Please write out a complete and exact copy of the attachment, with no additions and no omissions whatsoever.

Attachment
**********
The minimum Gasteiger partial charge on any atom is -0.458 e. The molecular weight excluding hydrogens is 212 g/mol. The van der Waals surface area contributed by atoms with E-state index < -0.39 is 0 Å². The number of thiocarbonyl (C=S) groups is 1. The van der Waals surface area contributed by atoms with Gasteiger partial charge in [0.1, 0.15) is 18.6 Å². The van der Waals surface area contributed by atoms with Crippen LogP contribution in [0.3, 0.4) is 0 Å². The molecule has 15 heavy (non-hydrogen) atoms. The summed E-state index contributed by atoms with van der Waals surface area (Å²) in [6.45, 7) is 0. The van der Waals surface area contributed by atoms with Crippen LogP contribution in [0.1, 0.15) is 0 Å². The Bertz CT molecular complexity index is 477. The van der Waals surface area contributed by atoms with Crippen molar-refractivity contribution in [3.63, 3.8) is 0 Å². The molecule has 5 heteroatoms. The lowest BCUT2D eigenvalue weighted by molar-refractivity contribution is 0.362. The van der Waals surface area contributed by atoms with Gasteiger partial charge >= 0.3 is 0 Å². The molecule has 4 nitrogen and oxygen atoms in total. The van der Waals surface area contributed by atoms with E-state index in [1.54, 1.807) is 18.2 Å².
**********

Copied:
The minimum Gasteiger partial charge on any atom is -0.458 e. The molecular weight excluding hydrogens is 212 g/mol. The van der Waals surface area contributed by atoms with E-state index < -0.39 is 0 Å². The number of thiocarbonyl (C=S) groups is 1. The van der Waals surface area contributed by atoms with Gasteiger partial charge in [0.1, 0.15) is 18.6 Å². The van der Waals surface area contributed by atoms with Crippen LogP contribution in [0.3, 0.4) is 0 Å². The molecule has 15 heavy (non-hydrogen) atoms. The summed E-state index contributed by atoms with van der Waals surface area (Å²) in [6.45, 7) is 0. The van der Waals surface area contributed by atoms with Crippen LogP contribution in [0.1, 0.15) is 0 Å². The Bertz CT molecular complexity index is 477. The van der Waals surface area contributed by atoms with Crippen molar-refractivity contribution in [3.63, 3.8) is 0 Å². The molecule has 5 heteroatoms. The lowest BCUT2D eigenvalue weighted by molar-refractivity contribution is 0.362. The van der Waals surface area contributed by atoms with Gasteiger partial charge >= 0.3 is 0 Å². The molecule has 4 nitrogen and oxygen atoms in total. The van der Waals surface area contributed by atoms with E-state index in [1.54, 1.807) is 18.2 Å².